FDA announces action plan to combat opioid abuse

The U.S. Food and Drug Administration (FDA) announced an action plan to combat what it calls the "opioid abuse epidemic."

Robert Califf, MD, the administration's deputy commissioner for medical products and tobacco, and other FDA leaders announced the administration's action plan on February 4.

"We are determined to help defeat this epidemic through a science-based and continuously evolving approach," Dr. Califf stated in a press release. "This plan contains real measures this agency can take to make a difference in the lives of so many people who are struggling under the weight of this terrible crisis."

The administration offered an eight-point plan, which was spelled out in further detail in a same-day online publication in the New England Journal of Medicine (NEJM, February 4, 2016).

In the NEJM special report, Dr. Califf and co-authors wrote that the "number of annual opioid prescriptions written in the United States is now roughly equal to the number of adults in the population" and "simply reinforcing opioid-related activities that are within the FDA's traditional regulatory scope will not suffice to stem the tide."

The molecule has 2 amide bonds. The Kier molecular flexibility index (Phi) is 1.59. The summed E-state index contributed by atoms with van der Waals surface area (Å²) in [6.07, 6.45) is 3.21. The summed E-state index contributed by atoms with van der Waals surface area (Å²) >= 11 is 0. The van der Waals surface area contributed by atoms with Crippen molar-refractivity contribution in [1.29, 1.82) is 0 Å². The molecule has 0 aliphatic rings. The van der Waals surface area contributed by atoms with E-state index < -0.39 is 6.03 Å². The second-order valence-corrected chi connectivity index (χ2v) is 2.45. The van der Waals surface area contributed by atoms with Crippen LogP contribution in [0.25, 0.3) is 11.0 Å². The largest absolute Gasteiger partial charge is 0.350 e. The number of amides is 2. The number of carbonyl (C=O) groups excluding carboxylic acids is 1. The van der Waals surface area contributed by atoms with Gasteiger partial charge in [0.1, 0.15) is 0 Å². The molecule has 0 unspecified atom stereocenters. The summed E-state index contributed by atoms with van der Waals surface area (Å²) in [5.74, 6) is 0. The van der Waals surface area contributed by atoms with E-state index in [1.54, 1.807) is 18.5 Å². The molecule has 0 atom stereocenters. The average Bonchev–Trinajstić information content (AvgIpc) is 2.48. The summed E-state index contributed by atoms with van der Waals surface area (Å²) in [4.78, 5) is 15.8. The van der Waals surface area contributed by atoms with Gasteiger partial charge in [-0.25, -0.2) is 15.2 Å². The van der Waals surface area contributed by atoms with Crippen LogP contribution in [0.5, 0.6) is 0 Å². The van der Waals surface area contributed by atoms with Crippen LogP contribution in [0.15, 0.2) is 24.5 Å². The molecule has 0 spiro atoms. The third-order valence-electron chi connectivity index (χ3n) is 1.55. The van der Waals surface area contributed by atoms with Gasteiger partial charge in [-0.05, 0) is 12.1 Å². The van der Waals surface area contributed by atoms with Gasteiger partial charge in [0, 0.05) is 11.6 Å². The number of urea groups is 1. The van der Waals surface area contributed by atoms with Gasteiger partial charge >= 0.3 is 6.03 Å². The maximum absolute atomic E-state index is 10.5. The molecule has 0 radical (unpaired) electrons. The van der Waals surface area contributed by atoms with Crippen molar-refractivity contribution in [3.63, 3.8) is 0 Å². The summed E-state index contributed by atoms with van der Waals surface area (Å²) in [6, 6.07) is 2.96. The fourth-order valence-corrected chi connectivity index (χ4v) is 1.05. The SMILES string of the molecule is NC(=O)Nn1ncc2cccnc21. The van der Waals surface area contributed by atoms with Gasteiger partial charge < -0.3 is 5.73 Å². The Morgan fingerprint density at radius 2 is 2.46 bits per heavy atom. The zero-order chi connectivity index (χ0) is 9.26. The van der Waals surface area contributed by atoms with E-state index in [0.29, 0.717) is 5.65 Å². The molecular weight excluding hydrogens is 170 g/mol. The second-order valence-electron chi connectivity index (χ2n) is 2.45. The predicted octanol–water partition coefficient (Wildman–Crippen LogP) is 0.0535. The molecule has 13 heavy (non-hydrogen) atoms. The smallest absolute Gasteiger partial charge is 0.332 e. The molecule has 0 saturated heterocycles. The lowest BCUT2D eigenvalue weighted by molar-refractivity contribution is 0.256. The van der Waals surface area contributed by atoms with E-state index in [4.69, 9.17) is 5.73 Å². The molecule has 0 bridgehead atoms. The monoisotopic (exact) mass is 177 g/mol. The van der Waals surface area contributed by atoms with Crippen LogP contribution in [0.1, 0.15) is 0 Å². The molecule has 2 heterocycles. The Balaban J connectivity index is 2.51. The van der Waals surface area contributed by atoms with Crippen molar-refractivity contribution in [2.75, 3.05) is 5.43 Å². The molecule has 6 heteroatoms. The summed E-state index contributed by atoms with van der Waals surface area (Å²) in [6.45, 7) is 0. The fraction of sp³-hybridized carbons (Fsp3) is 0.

The FDA's plan includes the following:

  • Re-examining the risk-benefit paradigm for opioids and ensuring that the agency considers their wider public health effects
  • Convening an expert advisory committee before approving any new drug application for an opioid that does not have abuse-deterrent properties
  • Assembling and consulting with the administration's pediatric advisory committee regarding a framework for pediatric opioid labeling before any new labeling is approved
  • Developing changes to immediate-release opioid labeling, including additional warnings and safety information that incorporate elements similar to the extended-release/long-acting opioid analgesics labeling that is currently required
  • Updating risk evaluation and mitigation strategy requirements for opioids after considering advisory committee recommendations and review of existing requirements
  • Expanding access to, and encouraging the development of, abuse-deterrent formulations of opioid products
  • Improving access to naloxone and medication-assisted treatment options for patients with opioid-use disorders
  • Supporting better pain management options, including alternative treatments

For more information, visit the FDA website.

Page 1 of 10
Next Page